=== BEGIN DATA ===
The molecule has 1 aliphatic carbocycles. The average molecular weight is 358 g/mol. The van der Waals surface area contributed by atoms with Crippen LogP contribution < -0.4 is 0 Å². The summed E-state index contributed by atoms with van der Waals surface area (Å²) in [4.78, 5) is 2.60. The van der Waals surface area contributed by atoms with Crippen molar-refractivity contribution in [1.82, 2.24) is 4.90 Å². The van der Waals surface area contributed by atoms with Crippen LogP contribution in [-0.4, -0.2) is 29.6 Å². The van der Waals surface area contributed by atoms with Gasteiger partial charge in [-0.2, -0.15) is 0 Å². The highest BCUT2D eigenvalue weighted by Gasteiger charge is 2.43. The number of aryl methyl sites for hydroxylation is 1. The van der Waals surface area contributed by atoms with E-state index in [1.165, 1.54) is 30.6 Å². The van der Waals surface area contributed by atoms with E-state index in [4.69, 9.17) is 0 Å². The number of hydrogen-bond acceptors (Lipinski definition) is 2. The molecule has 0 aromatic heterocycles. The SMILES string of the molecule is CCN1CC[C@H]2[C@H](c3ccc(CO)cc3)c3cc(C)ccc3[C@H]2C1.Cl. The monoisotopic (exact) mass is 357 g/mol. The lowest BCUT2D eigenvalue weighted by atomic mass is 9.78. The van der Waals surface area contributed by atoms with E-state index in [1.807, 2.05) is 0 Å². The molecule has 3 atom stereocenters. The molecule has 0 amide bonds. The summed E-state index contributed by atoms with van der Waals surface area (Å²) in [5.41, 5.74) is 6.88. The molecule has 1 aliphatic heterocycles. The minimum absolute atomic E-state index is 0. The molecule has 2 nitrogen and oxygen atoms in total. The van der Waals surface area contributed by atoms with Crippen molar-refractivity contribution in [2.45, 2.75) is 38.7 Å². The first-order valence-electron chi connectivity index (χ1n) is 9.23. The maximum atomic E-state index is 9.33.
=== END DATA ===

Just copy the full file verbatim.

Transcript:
The molecule has 1 aliphatic carbocycles. The average molecular weight is 358 g/mol. The van der Waals surface area contributed by atoms with Crippen LogP contribution < -0.4 is 0 Å². The summed E-state index contributed by atoms with van der Waals surface area (Å²) in [4.78, 5) is 2.60. The van der Waals surface area contributed by atoms with Crippen molar-refractivity contribution in [1.82, 2.24) is 4.90 Å². The van der Waals surface area contributed by atoms with Crippen LogP contribution in [-0.4, -0.2) is 29.6 Å². The van der Waals surface area contributed by atoms with Gasteiger partial charge in [-0.2, -0.15) is 0 Å². The highest BCUT2D eigenvalue weighted by Gasteiger charge is 2.43. The number of aryl methyl sites for hydroxylation is 1. The van der Waals surface area contributed by atoms with E-state index in [1.165, 1.54) is 30.6 Å². The van der Waals surface area contributed by atoms with E-state index in [4.69, 9.17) is 0 Å². The number of hydrogen-bond acceptors (Lipinski definition) is 2. The molecule has 0 aromatic heterocycles. The SMILES string of the molecule is CCN1CC[C@H]2[C@H](c3ccc(CO)cc3)c3cc(C)ccc3[C@H]2C1.Cl. The monoisotopic (exact) mass is 357 g/mol. The lowest BCUT2D eigenvalue weighted by atomic mass is 9.78. The van der Waals surface area contributed by atoms with E-state index in [1.807, 2.05) is 0 Å². The molecule has 3 atom stereocenters. The molecule has 0 amide bonds. The summed E-state index contributed by atoms with van der Waals surface area (Å²) in [5.41, 5.74) is 6.88. The molecule has 1 aliphatic heterocycles. The minimum absolute atomic E-state index is 0. The molecule has 2 nitrogen and oxygen atoms in total. The van der Waals surface area contributed by atoms with Crippen molar-refractivity contribution in [2.45, 2.75) is 38.7 Å². The first-order valence-electron chi connectivity index (χ1n) is 9.23. The maximum atomic E-state index is 9.33.